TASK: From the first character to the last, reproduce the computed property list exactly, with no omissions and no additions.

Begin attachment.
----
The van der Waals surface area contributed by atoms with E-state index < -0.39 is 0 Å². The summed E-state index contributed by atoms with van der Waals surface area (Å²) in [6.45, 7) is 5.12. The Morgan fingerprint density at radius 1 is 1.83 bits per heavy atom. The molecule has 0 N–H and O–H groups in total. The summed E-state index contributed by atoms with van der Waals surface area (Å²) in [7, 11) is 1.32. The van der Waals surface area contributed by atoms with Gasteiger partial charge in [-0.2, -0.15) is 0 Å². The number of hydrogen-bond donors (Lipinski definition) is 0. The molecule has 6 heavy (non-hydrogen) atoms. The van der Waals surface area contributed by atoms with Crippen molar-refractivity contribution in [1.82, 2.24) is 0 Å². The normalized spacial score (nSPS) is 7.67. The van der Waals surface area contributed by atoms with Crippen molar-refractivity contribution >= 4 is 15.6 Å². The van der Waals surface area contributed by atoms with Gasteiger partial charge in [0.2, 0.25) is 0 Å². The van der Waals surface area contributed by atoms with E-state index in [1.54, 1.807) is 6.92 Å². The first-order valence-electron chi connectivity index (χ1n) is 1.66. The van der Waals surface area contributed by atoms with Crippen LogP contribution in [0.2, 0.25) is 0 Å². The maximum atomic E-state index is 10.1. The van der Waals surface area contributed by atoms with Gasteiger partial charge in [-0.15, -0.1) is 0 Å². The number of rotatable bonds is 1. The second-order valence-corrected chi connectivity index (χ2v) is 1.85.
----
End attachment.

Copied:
The van der Waals surface area contributed by atoms with E-state index < -0.39 is 0 Å². The summed E-state index contributed by atoms with van der Waals surface area (Å²) in [6.45, 7) is 5.12. The Morgan fingerprint density at radius 1 is 1.83 bits per heavy atom. The molecule has 0 N–H and O–H groups in total. The summed E-state index contributed by atoms with van der Waals surface area (Å²) in [7, 11) is 1.32. The van der Waals surface area contributed by atoms with Gasteiger partial charge in [-0.2, -0.15) is 0 Å². The number of hydrogen-bond donors (Lipinski definition) is 0. The molecule has 6 heavy (non-hydrogen) atoms. The van der Waals surface area contributed by atoms with Crippen molar-refractivity contribution in [1.82, 2.24) is 0 Å². The normalized spacial score (nSPS) is 7.67. The van der Waals surface area contributed by atoms with Crippen molar-refractivity contribution >= 4 is 15.6 Å². The van der Waals surface area contributed by atoms with Gasteiger partial charge in [0.2, 0.25) is 0 Å². The van der Waals surface area contributed by atoms with E-state index in [1.54, 1.807) is 6.92 Å². The first-order valence-electron chi connectivity index (χ1n) is 1.66. The van der Waals surface area contributed by atoms with Crippen LogP contribution in [0.2, 0.25) is 0 Å². The maximum atomic E-state index is 10.1. The van der Waals surface area contributed by atoms with Gasteiger partial charge in [-0.15, -0.1) is 0 Å². The number of rotatable bonds is 1. The second-order valence-corrected chi connectivity index (χ2v) is 1.85.